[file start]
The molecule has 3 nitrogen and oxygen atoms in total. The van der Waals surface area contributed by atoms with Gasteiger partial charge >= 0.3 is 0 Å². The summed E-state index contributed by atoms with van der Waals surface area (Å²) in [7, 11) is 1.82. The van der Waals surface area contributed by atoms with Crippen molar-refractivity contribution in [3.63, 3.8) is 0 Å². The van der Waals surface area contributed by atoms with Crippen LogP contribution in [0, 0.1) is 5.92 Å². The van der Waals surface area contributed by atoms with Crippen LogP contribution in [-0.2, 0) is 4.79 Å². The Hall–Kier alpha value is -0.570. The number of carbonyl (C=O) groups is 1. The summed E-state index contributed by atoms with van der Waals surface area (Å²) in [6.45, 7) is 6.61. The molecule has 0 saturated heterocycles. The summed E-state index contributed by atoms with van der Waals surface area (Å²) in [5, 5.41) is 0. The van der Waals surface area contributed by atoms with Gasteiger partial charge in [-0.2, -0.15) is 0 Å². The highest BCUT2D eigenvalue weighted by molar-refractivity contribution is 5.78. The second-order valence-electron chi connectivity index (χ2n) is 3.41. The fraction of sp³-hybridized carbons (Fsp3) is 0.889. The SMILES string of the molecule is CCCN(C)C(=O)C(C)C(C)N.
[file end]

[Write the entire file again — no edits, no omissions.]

The molecule has 3 nitrogen and oxygen atoms in total. The van der Waals surface area contributed by atoms with Gasteiger partial charge >= 0.3 is 0 Å². The summed E-state index contributed by atoms with van der Waals surface area (Å²) in [7, 11) is 1.82. The van der Waals surface area contributed by atoms with Crippen molar-refractivity contribution in [3.63, 3.8) is 0 Å². The van der Waals surface area contributed by atoms with Crippen LogP contribution in [0, 0.1) is 5.92 Å². The van der Waals surface area contributed by atoms with Crippen LogP contribution in [-0.2, 0) is 4.79 Å². The Hall–Kier alpha value is -0.570. The number of carbonyl (C=O) groups is 1. The summed E-state index contributed by atoms with van der Waals surface area (Å²) in [6.45, 7) is 6.61. The molecule has 0 saturated heterocycles. The summed E-state index contributed by atoms with van der Waals surface area (Å²) in [5, 5.41) is 0. The van der Waals surface area contributed by atoms with Gasteiger partial charge in [-0.2, -0.15) is 0 Å². The highest BCUT2D eigenvalue weighted by molar-refractivity contribution is 5.78. The second-order valence-electron chi connectivity index (χ2n) is 3.41. The fraction of sp³-hybridized carbons (Fsp3) is 0.889. The SMILES string of the molecule is CCCN(C)C(=O)C(C)C(C)N.